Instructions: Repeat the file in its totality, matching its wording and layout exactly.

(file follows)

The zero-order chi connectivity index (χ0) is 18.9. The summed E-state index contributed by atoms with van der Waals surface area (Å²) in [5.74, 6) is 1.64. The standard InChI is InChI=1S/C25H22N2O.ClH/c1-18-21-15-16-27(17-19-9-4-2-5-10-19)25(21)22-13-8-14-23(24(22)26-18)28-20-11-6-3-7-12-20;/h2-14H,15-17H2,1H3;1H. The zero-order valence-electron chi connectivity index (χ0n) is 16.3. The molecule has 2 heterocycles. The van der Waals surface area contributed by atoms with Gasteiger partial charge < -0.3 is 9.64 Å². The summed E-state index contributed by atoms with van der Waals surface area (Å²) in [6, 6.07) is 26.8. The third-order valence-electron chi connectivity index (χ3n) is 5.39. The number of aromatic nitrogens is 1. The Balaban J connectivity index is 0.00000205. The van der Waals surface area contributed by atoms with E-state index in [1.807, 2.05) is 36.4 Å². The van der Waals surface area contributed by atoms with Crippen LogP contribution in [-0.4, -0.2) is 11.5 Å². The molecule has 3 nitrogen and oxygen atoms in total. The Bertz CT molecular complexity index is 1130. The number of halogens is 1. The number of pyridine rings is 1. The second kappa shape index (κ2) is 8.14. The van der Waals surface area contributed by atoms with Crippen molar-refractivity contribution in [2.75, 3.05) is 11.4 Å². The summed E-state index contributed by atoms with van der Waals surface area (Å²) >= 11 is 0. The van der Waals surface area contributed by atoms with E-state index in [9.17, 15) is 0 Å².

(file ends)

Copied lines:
The zero-order chi connectivity index (χ0) is 18.9. The summed E-state index contributed by atoms with van der Waals surface area (Å²) in [5.74, 6) is 1.64. The standard InChI is InChI=1S/C25H22N2O.ClH/c1-18-21-15-16-27(17-19-9-4-2-5-10-19)25(21)22-13-8-14-23(24(22)26-18)28-20-11-6-3-7-12-20;/h2-14H,15-17H2,1H3;1H. The zero-order valence-electron chi connectivity index (χ0n) is 16.3. The molecule has 2 heterocycles. The van der Waals surface area contributed by atoms with Gasteiger partial charge < -0.3 is 9.64 Å². The summed E-state index contributed by atoms with van der Waals surface area (Å²) in [6, 6.07) is 26.8. The third-order valence-electron chi connectivity index (χ3n) is 5.39. The number of aromatic nitrogens is 1. The Balaban J connectivity index is 0.00000205. The van der Waals surface area contributed by atoms with E-state index in [1.807, 2.05) is 36.4 Å². The van der Waals surface area contributed by atoms with Crippen LogP contribution in [-0.4, -0.2) is 11.5 Å². The molecule has 3 nitrogen and oxygen atoms in total. The Bertz CT molecular complexity index is 1130. The number of halogens is 1. The number of pyridine rings is 1. The second kappa shape index (κ2) is 8.14. The van der Waals surface area contributed by atoms with Crippen molar-refractivity contribution in [2.75, 3.05) is 11.4 Å². The summed E-state index contributed by atoms with van der Waals surface area (Å²) >= 11 is 0. The van der Waals surface area contributed by atoms with E-state index in [9.17, 15) is 0 Å².